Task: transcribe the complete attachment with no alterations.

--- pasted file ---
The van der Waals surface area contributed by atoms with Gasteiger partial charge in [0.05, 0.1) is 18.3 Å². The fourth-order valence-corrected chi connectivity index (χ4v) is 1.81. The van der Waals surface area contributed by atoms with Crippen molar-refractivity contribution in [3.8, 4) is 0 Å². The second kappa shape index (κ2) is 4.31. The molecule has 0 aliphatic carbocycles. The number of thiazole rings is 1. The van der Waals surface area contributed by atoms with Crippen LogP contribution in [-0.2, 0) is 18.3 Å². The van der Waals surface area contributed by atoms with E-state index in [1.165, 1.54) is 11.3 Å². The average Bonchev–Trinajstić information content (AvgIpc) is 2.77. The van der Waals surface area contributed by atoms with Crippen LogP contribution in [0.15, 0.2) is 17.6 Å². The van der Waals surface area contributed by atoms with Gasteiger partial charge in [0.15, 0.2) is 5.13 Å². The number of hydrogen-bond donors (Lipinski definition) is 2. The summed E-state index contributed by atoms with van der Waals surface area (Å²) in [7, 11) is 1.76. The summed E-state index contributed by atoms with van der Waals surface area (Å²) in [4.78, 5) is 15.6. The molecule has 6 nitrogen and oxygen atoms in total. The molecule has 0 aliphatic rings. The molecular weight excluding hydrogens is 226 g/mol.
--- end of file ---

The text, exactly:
The van der Waals surface area contributed by atoms with Gasteiger partial charge in [0.05, 0.1) is 18.3 Å². The fourth-order valence-corrected chi connectivity index (χ4v) is 1.81. The van der Waals surface area contributed by atoms with Crippen molar-refractivity contribution in [3.8, 4) is 0 Å². The second kappa shape index (κ2) is 4.31. The molecule has 0 aliphatic carbocycles. The number of thiazole rings is 1. The van der Waals surface area contributed by atoms with Crippen LogP contribution in [-0.2, 0) is 18.3 Å². The van der Waals surface area contributed by atoms with E-state index in [1.165, 1.54) is 11.3 Å². The average Bonchev–Trinajstić information content (AvgIpc) is 2.77. The van der Waals surface area contributed by atoms with Crippen LogP contribution in [0.15, 0.2) is 17.6 Å². The van der Waals surface area contributed by atoms with Gasteiger partial charge in [0.15, 0.2) is 5.13 Å². The number of hydrogen-bond donors (Lipinski definition) is 2. The summed E-state index contributed by atoms with van der Waals surface area (Å²) in [7, 11) is 1.76. The summed E-state index contributed by atoms with van der Waals surface area (Å²) in [4.78, 5) is 15.6. The molecule has 6 nitrogen and oxygen atoms in total. The molecule has 0 aliphatic rings. The molecular weight excluding hydrogens is 226 g/mol.